Fondazione Prada, Cinema terrace, wild area. Ph Matteo Carassale

Fondazione Prada’s landscape project fluctuates between planned and spontaneous greenery, between conservation and innovation, in an exercise in constant cross-referencing between the area’s industrial history and a profound process of urban reconversion that is still underway.

The project was born in 2014 out of Miuccia Prada’s reflections on urban greenery and the relationship the Fondazione should have with the city and its context. The observation of the contemporary landscape and the constantly changing fabric of Milan and its suburbs have given rise to a reflection on the places of urban memory and the possibility of preserving them, but with a new approach. In the early 20th-century distillery, converted first into a warehouse and subsequently into an exhibition space, references to the past can be found not only in the surviving industrial architecture, but also in its relationship with the surrounding environment and its agricultural past.
Today, Fondazione Prada’s green landscape, realized in collaboration with the landscape architect Maria Teresa D’Agostino, is made up of plants typical of 20th-century industrial settlements and wild flora. It is an attempt to return architecture to nature—whether spontaneous or agricultural—in an unconventional way. It is a landscape born of a double vision, in which past and present, cultivated and uncultivated, natural and artificial coexist within the spaces of Fondazione Prada.


The documentary directed by Jacopo Farina illustrates the research behind the landscape design developed in Fondazione Prada Milan venues and in its immediate vicinity, consisting of two aspects in dialogue with each other. On the one hand, the flora historically present in industrial archaeology, on the other the wild species that grow in the abandoned urban areas of the city.
Historical research has made it possible to identify the plant species that characterized the industrial areas between the late 19th and first half of the 20th centuries. Knowing the trees, their uses, and their typical arrangement was essential for choosing the plants and finding the right location for them on the Fondazione’s grounds: eight mulberry trees (Morus alba) aligned in rows, two fig trees (Ficus carica) grouped together and one lone lime tree (Tilia cordata). Over the years, the landscape of many metropolitan cities like Milan has seen the abandonment of industrial areas and the inevitable return of wilderness in their disused spaces: the wastelands and railway yards that were once close to factories. The second part of Fondazione Prada’s landscape project focuses on this phenomenon. The vagabond species reclaim their space on the roof of the Cinema and in the car park. The flora reappropriates the architecture, just as it does in abandoned industrial areas, invaded by lush, impervious weeds. The intention is to create a structure of plants that penetrates the urban fabric, creating a new concept of metropolitan greenery. Endemic species that follow their own life cycles without being forced, supporting the return to wild nature.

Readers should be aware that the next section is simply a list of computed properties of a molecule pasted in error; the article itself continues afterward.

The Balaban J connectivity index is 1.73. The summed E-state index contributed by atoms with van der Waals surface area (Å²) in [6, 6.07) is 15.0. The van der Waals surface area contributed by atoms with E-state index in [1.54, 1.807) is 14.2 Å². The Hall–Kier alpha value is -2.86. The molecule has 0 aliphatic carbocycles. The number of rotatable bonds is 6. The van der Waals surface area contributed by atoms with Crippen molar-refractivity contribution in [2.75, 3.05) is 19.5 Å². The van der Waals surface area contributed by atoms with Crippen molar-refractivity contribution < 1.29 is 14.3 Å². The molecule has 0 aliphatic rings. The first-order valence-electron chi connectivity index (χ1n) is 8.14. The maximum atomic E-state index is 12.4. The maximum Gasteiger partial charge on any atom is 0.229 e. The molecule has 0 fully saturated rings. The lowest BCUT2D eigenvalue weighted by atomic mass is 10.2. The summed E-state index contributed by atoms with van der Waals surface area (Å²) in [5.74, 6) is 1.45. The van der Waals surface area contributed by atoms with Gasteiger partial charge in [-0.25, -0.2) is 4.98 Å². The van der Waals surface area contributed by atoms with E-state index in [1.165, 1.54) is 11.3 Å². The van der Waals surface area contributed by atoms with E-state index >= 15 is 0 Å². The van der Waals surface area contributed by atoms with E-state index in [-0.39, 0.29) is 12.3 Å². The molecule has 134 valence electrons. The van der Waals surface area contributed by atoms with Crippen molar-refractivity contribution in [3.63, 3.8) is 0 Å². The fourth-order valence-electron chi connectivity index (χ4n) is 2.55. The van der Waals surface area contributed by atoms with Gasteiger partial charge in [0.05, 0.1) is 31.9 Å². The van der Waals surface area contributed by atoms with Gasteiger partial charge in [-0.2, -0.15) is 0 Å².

Fondazione Prada’s landscape project is complemented by the publication “#35 Urban Wild Rural,” part of the Quaderni series. It is a set of three books dedicated to the phases of the project’s making.
The Research Quaderno analyzes the presence of greenery on industrial sites and in the Milanese countryside through an anthological selection and detailed photographic documentation.
The Project ones describes the conceptual premises and development of the landscape design of the Milan headquarters of Fondazione Prada and illustrates through a series of photographs the seasonal changes of plants.
The Herbarium documents the botanical species found in the Fondazione Prada venues through botanical fact sheets and detailed images.